Let the games begin

Let the games begin

This morning Lilly (NYSE:LLY) held their conference call which reviewed the cardiovascular data for their SGLT2 Jardiance. Given the massive amount of news coverage this data has received we will not review the data rather we will look at this from a business perspective.

The biggest question everyone is trying to figure out is whether this data is unique to Jardiance or does it apply to the entire SGLT2 class.  A class which currently is led by Invokana from Johnson and Johnson (NYSE:JNJ) and also includes Farxiga from AstraZeneca (NYSE:AZN). While there were several questions on this subject that were asked several different ways, little clarity was brought to this critical question. Perhaps we gained some insight from the fact that the company did not see an increased incidence of bone fractures in the study. As we have noted in the past the FDA issued a warning over this issue for Invokana. The fact that Jardiance did not see this issue would appear to indicate that the drug’s method of action is different than that of Invokana.

When asked directly about this subject, the company basically punted stating that the jury is still out and more data is needed. This would seem to indicate that perhaps there is a class effect here.

What everyone really wants to know is whether this data, which by every account is truly extraordinary, will positively impact Jardiance in terms of sales. This is why the class effect question is critical, if this is a class effect the entire class of SGLT2’s will benefit. If not a class effect Jardiance has a HUGE advantage.

Here is what we see happening next, as we await data from the other SGLT2’s

  1. Lilly will make every effort to have the Jardiance label changed to reflect this data.
  2. The data from this study will be analyzed six ways from Sunday, again everyone looking to see whether this is a class effect or whether Jardiance has a major competitive advantage. Today’s call was reflective of this as there were several questions regarding the various sub-sets of data.
  3. Frankly we don’t see much happening when it comes to formulary access or improved reimbursement for Jardiance as payors like everyone else are trying to figure out whether this is a class effect. Should it be a class effect payors will continue to pit one SGLT2 against the other, however if not a class effect payors will have no choice but to favor Jardiance as the data is just too compelling.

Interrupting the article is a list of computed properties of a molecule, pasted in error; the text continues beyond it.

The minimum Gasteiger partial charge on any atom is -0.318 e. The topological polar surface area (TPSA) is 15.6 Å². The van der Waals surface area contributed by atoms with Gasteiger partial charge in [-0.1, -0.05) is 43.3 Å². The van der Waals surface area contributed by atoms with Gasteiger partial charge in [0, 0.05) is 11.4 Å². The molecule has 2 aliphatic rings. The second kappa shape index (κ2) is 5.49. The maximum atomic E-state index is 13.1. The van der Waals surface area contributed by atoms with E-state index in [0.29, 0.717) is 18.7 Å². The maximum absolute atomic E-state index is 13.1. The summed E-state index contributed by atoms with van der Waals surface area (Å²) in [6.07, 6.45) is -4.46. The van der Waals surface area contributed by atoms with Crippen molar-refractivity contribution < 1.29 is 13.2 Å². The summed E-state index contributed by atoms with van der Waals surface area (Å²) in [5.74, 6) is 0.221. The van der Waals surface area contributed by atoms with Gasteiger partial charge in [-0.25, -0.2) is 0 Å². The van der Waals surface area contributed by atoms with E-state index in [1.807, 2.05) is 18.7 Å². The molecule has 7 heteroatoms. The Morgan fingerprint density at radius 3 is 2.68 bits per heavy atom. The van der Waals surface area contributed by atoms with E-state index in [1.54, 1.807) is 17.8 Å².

4. The big loser here will be DPP4’s but as we noted previously this is for NEW patient starts only. We can see physicians adding an SGLT2 to a patient’s therapy regimen but not switching existing DPP4 patients to an SGLT2.
  5. JNJ and Astra not only have a data problem but a time problem. As we noted previously both companies are conducting their own cardiovascular studies yet we won’t see this data for at least another year. So not only has Lilly set a very high mark to match with their data they have the advantage of having real data. Again this is why the class effect question becomes critical.

Now here’s where things get interesting given that neither JNJ nor Astra has cardio data, do they wok to show this as a class effect. This would seem like a solid strategy but there is one huge drawback as this makes the battle for market share even more intense, which basically gives payors even more leverage in terms of price and/or rebates.  Looked at individually JNJ has more to lose here and would likely push for the class effect argument. Astra unfortunately will likely be a loser no matter what as they lack the market presence that JNJ currently has nor do they have the data Lilly has. Should this be a class effect it will set a major battle between JNJ and Lilly.

We will also say this the Cardiometabolic Health Congress held in Boston in just a few weeks has become a must attend event and Diabetic Investor will be there. Although we’re not sure whether we’ll get a definitive answer to the question that’s on everyone’s mind that won’t stop us from trying.

Let the games begin.